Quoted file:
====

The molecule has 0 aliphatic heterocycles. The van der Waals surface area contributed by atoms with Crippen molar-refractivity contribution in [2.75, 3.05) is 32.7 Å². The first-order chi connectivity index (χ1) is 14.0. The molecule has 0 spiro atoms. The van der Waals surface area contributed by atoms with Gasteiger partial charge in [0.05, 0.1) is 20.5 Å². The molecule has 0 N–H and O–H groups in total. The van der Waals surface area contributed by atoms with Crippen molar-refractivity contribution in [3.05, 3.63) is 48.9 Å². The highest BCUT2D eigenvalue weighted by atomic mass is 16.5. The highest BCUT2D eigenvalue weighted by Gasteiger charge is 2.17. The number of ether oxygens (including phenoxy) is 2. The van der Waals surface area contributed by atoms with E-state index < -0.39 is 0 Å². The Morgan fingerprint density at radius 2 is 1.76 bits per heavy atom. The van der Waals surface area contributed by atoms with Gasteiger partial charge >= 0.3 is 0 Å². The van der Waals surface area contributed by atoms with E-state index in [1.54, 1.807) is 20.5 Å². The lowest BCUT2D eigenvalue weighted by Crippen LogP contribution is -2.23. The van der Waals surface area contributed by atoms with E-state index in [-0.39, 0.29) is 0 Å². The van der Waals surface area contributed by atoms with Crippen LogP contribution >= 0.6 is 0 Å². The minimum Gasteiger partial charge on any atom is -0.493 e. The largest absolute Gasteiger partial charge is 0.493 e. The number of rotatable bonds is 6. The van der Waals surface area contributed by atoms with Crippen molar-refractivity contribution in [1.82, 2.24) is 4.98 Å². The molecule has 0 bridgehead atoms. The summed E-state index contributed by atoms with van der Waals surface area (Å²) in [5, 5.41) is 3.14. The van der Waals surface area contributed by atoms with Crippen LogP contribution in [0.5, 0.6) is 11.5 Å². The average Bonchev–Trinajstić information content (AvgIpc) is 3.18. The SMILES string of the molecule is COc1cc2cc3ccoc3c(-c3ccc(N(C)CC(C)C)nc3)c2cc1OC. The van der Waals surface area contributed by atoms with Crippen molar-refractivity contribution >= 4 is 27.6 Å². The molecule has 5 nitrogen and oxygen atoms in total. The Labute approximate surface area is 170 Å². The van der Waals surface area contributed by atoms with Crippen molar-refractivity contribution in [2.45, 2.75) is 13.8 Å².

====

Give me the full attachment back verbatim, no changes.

The molecule has 0 aliphatic heterocycles. The van der Waals surface area contributed by atoms with Crippen molar-refractivity contribution in [2.75, 3.05) is 32.7 Å². The first-order chi connectivity index (χ1) is 14.0. The molecule has 0 spiro atoms. The van der Waals surface area contributed by atoms with Gasteiger partial charge in [0.05, 0.1) is 20.5 Å². The molecule has 0 N–H and O–H groups in total. The van der Waals surface area contributed by atoms with Crippen molar-refractivity contribution in [3.05, 3.63) is 48.9 Å². The highest BCUT2D eigenvalue weighted by atomic mass is 16.5. The highest BCUT2D eigenvalue weighted by Gasteiger charge is 2.17. The number of ether oxygens (including phenoxy) is 2. The van der Waals surface area contributed by atoms with E-state index < -0.39 is 0 Å². The Morgan fingerprint density at radius 2 is 1.76 bits per heavy atom. The van der Waals surface area contributed by atoms with Gasteiger partial charge >= 0.3 is 0 Å². The van der Waals surface area contributed by atoms with E-state index in [1.54, 1.807) is 20.5 Å². The lowest BCUT2D eigenvalue weighted by Crippen LogP contribution is -2.23. The van der Waals surface area contributed by atoms with E-state index in [-0.39, 0.29) is 0 Å². The van der Waals surface area contributed by atoms with Crippen LogP contribution >= 0.6 is 0 Å². The minimum Gasteiger partial charge on any atom is -0.493 e. The largest absolute Gasteiger partial charge is 0.493 e. The number of rotatable bonds is 6. The van der Waals surface area contributed by atoms with Crippen molar-refractivity contribution in [1.82, 2.24) is 4.98 Å². The molecule has 0 bridgehead atoms. The summed E-state index contributed by atoms with van der Waals surface area (Å²) in [5, 5.41) is 3.14. The van der Waals surface area contributed by atoms with Crippen LogP contribution in [0.5, 0.6) is 11.5 Å². The average Bonchev–Trinajstić information content (AvgIpc) is 3.18. The SMILES string of the molecule is COc1cc2cc3ccoc3c(-c3ccc(N(C)CC(C)C)nc3)c2cc1OC. The van der Waals surface area contributed by atoms with Crippen molar-refractivity contribution >= 4 is 27.6 Å². The molecule has 5 nitrogen and oxygen atoms in total. The Labute approximate surface area is 170 Å². The van der Waals surface area contributed by atoms with Crippen molar-refractivity contribution in [2.45, 2.75) is 13.8 Å².